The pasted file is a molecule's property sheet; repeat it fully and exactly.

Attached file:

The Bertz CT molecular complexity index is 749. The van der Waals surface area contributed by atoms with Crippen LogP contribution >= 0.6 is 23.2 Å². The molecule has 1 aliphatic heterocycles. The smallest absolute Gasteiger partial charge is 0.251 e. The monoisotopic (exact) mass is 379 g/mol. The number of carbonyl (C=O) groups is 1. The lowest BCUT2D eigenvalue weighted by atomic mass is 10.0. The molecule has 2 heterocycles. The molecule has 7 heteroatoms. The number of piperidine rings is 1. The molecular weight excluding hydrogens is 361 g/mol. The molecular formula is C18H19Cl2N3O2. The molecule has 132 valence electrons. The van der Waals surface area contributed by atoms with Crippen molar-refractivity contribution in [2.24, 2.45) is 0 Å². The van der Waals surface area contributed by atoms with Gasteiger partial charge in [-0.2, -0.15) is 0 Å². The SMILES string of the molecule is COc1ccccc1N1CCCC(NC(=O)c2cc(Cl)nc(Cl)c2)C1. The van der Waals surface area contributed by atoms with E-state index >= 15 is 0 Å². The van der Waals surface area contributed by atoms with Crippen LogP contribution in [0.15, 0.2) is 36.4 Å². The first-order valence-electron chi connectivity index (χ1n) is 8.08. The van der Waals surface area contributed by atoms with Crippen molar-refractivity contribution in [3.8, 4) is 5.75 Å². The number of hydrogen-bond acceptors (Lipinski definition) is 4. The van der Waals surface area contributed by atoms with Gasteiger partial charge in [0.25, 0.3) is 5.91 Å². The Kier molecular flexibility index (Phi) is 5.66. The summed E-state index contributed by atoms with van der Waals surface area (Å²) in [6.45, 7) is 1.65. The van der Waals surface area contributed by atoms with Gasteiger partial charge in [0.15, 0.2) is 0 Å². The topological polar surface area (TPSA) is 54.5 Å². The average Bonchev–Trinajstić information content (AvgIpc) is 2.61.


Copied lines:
The Bertz CT molecular complexity index is 749. The van der Waals surface area contributed by atoms with Crippen LogP contribution >= 0.6 is 23.2 Å². The molecule has 1 aliphatic heterocycles. The smallest absolute Gasteiger partial charge is 0.251 e. The monoisotopic (exact) mass is 379 g/mol. The number of carbonyl (C=O) groups is 1. The lowest BCUT2D eigenvalue weighted by atomic mass is 10.0. The molecule has 2 heterocycles. The molecule has 7 heteroatoms. The number of piperidine rings is 1. The molecular weight excluding hydrogens is 361 g/mol. The molecular formula is C18H19Cl2N3O2. The molecule has 132 valence electrons. The van der Waals surface area contributed by atoms with Crippen molar-refractivity contribution in [2.24, 2.45) is 0 Å². The van der Waals surface area contributed by atoms with Gasteiger partial charge in [-0.2, -0.15) is 0 Å². The SMILES string of the molecule is COc1ccccc1N1CCCC(NC(=O)c2cc(Cl)nc(Cl)c2)C1. The van der Waals surface area contributed by atoms with E-state index >= 15 is 0 Å². The van der Waals surface area contributed by atoms with Crippen LogP contribution in [0.15, 0.2) is 36.4 Å². The first-order valence-electron chi connectivity index (χ1n) is 8.08. The van der Waals surface area contributed by atoms with Crippen molar-refractivity contribution in [3.8, 4) is 5.75 Å². The number of hydrogen-bond acceptors (Lipinski definition) is 4. The van der Waals surface area contributed by atoms with Gasteiger partial charge in [0.25, 0.3) is 5.91 Å². The Kier molecular flexibility index (Phi) is 5.66. The summed E-state index contributed by atoms with van der Waals surface area (Å²) in [6.45, 7) is 1.65. The van der Waals surface area contributed by atoms with Gasteiger partial charge in [0.15, 0.2) is 0 Å². The topological polar surface area (TPSA) is 54.5 Å². The average Bonchev–Trinajstić information content (AvgIpc) is 2.61.